September 22nd, 2011

Facebook Makes a Push to Be a Media Hub

The New York Times

Facebook, the Web’s biggest social network, is where you go to see what your friends are up to. Now it wants to be a force that shapes what you watch, hear, read and buy.

The company announced new features here on Thursday that could unleash a torrent of updates about what media choices Facebook users are making: Frank is watching “The Hangover” on Netflix, Jane is listening to a Jay Z song, and so forth. The idea is that those updates will act as guides for those users’ friends, influencing tastes and purchases.

Facebook is not becoming a purveyor of goods, like Amazon.com or Apple. Instead, by teaming up with companies that distribute music, movies, information and games, it is positioning itself to become the conduit through which news and entertainment is found and consumed. Its new partners include Netflix and Hulu for video, and Spotify for music.

“We think it’s an important next step to help tell the story of your life,” said Mark Zuckerberg, Facebook’s chief executive, who unveiled the new features at the company’s annual conference for developers. He called what Facebook was doing an effort to “rethink some industries.”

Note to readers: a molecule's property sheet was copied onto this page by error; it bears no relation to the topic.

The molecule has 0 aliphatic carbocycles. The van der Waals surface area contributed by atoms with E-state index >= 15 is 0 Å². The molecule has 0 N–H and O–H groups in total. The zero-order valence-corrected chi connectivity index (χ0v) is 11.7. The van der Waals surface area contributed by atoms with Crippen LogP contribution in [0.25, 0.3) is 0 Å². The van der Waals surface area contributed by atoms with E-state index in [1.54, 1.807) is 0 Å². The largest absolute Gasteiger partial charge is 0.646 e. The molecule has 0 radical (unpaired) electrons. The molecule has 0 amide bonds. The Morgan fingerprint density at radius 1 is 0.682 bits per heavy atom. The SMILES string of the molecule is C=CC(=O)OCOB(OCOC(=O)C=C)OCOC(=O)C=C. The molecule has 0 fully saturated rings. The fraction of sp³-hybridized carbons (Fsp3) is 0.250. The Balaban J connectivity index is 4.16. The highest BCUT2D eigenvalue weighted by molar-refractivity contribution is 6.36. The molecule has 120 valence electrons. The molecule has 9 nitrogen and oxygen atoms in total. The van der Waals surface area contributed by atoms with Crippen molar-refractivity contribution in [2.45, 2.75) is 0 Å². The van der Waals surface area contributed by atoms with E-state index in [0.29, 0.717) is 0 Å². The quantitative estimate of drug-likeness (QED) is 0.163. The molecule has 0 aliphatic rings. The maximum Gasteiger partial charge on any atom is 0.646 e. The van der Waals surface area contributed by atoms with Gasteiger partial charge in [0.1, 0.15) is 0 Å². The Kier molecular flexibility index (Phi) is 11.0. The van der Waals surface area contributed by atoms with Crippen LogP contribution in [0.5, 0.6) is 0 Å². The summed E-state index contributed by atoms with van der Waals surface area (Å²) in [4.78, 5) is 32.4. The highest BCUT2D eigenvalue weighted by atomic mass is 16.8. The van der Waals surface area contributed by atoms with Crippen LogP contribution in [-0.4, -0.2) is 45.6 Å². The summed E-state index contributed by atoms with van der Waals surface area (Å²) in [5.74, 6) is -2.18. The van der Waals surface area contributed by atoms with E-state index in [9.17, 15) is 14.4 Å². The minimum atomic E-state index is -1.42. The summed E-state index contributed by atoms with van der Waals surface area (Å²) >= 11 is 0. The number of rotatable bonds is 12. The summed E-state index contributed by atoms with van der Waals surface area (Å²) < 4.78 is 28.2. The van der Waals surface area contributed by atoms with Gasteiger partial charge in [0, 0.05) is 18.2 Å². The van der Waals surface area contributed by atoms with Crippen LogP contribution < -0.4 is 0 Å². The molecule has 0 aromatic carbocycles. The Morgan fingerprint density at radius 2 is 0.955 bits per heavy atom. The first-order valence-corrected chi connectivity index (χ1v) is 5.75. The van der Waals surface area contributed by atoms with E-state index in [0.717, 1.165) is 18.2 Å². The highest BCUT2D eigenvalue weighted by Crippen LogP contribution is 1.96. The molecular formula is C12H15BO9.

For companies that distribute entertainment content, a partnership with Facebook can draw eyeballs and subscribers. For Facebook, the potential payoff is huge, especially as it seeks to make itself more valuable in advance of a possible public offering. It can reap even more data about consumers’ habits and desires, which in turn can be used to sell more precisely customized advertising.

The site’s evolution could make it easier for Facebook users to decide how to spend their time and money. But it could also potentially allow them to shut out alternative viewpoints and information that is not being shared among their social community on Facebook.

As of May, Americans spent more time with Facebook than with the next four largest Web brands combined, according to Nielsen. Erik Brynjolfsson, a professor at the M.I.T. Sloan School of Management, described Facebook as “sort of a walled garden” that, for better or worse, can increasingly filter every other activity on the Internet.

“As Facebook becomes more and more synonymous with the Internet experience, that is going to benefit Facebook shareholders,” Mr. Brynjolfsson said. “Facebook has been very successful in getting the lion’s share of people’s time and attention. Their challenge in the coming years is to convert that dominance in time and attention into a bigger share of consumer wallets — a bigger share of money they spend either directly on Facebook or indirectly through advertising.”

Read more: http://nyti.ms/nbYQhZ

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